(Illustration by Carly Cornejo)

Exercising and Staying Healthy Is More Important Than Ever

In our series, The Big Fix, industry experts explore how the region can rebound from the coronavirus shutdown

Back Commentary Aug 10, 2020 By Randy Karr

(Photo courtesy of Randy Karr)

As with many other industries, in mid-March, the coronavirus pandemic brought California’s fitness industry to a halt, threatening the livelihoods of the roughly 180,000 fitness professionals at more than 4,000 facilities across the state, including 1,300 employees at our 19 California Family Fitness locations. The abrupt closure meant I had to temporarily lay off nearly my entire workforce, and our 100,000-plus members no longer had an outlet where they could go for their daily workouts.

To ensure the fitness industry could work toward reopening as soon as safely possible, I joined other fitness providers to form the California Fitness Alliance, which includes health clubs, boutiques, studios, fitness professionals, manufacturers and suppliers, and individuals representing all regions of the state. We have nearly 2,000 individual members and more than 100 partners.

This story is part of our August 2020 Big Fix issue. To subscribe, click here.

CFA worked with Gov. Gavin Newsom’s administration to develop statewide reopening guidelines that prioritized the safety of employees and members while still allowing people to receive the positive benefits that fitness provides. With those standards in place, the fitness industry reopened in many parts of California, including the Sacramento region, in mid-June. Thousands of Californians were back to exercising daily, supported by professionals trained in accordance with the state’s guidelines to ensure facilities are safe and clean. Even though no COVID-19 outbreaks were traced to a fitness facility, on July 13, Newsom unexpectedly ordered indoor fitness facilities and many other industries in 30 counties to shut down again.

During the brief time we opened, workouts did not look the same, yet thousands of members came back to our clubs, and we welcomed many new members. We followed CFA requirements, including enforcing capacity and hours restrictions, cleanliness protocols, employee training and the use of masks by employees and members. When Newsom mandated masks be worn in public places, we enforced the proper use of masks inside our gyms at all times, even during exercise.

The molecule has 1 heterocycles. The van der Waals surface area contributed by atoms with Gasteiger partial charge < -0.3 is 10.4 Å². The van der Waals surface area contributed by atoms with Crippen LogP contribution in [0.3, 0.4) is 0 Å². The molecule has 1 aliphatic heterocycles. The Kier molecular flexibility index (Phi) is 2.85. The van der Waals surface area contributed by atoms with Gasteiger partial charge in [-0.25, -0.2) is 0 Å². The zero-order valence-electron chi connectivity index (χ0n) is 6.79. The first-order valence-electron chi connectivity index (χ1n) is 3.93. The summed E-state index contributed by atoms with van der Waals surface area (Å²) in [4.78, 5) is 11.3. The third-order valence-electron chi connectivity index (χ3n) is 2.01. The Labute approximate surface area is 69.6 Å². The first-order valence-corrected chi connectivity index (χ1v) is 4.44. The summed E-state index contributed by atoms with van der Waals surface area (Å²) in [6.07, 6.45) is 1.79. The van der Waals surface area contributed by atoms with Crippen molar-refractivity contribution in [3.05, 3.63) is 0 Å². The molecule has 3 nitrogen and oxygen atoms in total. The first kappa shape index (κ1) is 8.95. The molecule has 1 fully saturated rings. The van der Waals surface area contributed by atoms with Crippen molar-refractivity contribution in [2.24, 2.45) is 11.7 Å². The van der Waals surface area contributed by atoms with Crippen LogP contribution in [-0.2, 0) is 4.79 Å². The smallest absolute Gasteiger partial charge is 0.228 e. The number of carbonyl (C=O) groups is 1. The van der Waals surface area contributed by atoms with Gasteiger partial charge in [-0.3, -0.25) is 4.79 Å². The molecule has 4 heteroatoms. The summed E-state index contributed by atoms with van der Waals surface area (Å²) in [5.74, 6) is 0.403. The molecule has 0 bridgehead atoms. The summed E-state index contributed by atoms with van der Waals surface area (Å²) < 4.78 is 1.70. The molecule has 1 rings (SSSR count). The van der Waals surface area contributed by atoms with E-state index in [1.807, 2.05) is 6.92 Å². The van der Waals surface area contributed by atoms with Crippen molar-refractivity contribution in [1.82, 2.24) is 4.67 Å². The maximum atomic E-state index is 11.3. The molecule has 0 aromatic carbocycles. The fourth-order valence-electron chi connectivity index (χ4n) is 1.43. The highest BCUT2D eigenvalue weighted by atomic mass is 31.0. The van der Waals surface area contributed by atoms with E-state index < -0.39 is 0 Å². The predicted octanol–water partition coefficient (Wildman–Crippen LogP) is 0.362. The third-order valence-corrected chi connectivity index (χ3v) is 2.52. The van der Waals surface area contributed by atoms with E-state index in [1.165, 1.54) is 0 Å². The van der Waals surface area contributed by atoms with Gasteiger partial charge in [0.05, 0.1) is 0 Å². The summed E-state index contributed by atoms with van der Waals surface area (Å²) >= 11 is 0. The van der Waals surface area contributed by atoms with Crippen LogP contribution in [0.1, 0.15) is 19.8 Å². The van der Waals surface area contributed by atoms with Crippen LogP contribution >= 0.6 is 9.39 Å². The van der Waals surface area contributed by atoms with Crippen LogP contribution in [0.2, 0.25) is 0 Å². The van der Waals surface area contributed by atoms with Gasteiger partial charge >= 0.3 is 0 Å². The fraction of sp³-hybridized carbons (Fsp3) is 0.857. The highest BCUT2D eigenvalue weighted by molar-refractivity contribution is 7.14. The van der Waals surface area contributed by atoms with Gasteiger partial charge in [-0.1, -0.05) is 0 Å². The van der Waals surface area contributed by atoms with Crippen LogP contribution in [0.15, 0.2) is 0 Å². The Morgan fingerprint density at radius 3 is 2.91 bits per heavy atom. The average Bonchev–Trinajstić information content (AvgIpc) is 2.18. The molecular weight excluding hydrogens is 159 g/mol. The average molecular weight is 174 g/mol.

Staying Active to Improve Well-Being

The longer the pandemic lasts, the more crucial fitness is to people’s physical and mental health. About half of U.S. adults report that stress associated with COVID-19 has caused them to experience at least one negative effect on their mental health, such as problems with sleeping, eating, increased use of alcohol or a worsening chronic condition. 

Exercise improves mental health and reduces stress and symptoms of anxiety. Exercise has proven to prevent weight gain, boost the immune system and improve sleep. Additionally, our industry plays a crucial role in preventing chronic diseases, which account for 86 percent of health care costs, according to the National Institutes of Health. 

Exercising for 45-60 minutes three or more times per week can also help treat chronic depression. This is especially important now, as suicide-prevention hotlines have been receiving a surge in calls during the pandemic. Crisis intervention workers at WellSpace Health, which is based in Sacramento, received a record number of calls in March, peaking at 4,713, compared to 3,350 in a typical month.

The World Health Organization recommends adults get at least 150 minutes of physical activity each week. Although many fitness facilities offer workout alternatives on various social media platforms, not everyone has adequate access to exercise effectively from home, plus the hot summer temperatures make it difficult to exercise outdoors.

Using Fitness to Fight COVID-19

Cal Fit is working to continue to meet our members’ needs. Since indoor fitness is temporarily halted, we’ve moved some equipment outdoors at several of our locations, allowing members to still work out in the gym atmosphere they enjoy. We are also offering equipment rentals to members, realizing they might not be able to — or want to — purchase equipment. We will continue to work with state and local leaders to demonstrate the importance of personal health and the integral role California’s fitness industry plays in keeping people healthy.

Early studies show fitness is essential in the fight against the coronavirus. The risk of a coronavirus-related hospital death almost doubles for people with a body mass index of 30, the lowest level of obesity, and more than doubles for those with a BMI of 40. And, among patients hospitalized with COVID-19 in the U.S., mortality rates were more than four times higher among those with diabetes and/or uncontrolled hyperglycemia. 

Expanding Access to Fitness

As we await more clarity regarding the governor’s orders, we will continue to work with CFA, the governor and local governments to make this disruption to our members and our employees as brief as possible. The more people can benefit from the mental and physical benefits fitness offers, and the sooner our employees can get back to work, the better our region can be prepared to recover.

Randy Karr is president and CEO of California Family Fitness, which has 19 locations in the Sacramento region. Karr is also one of the five founding partners of the California Fitness Alliance.

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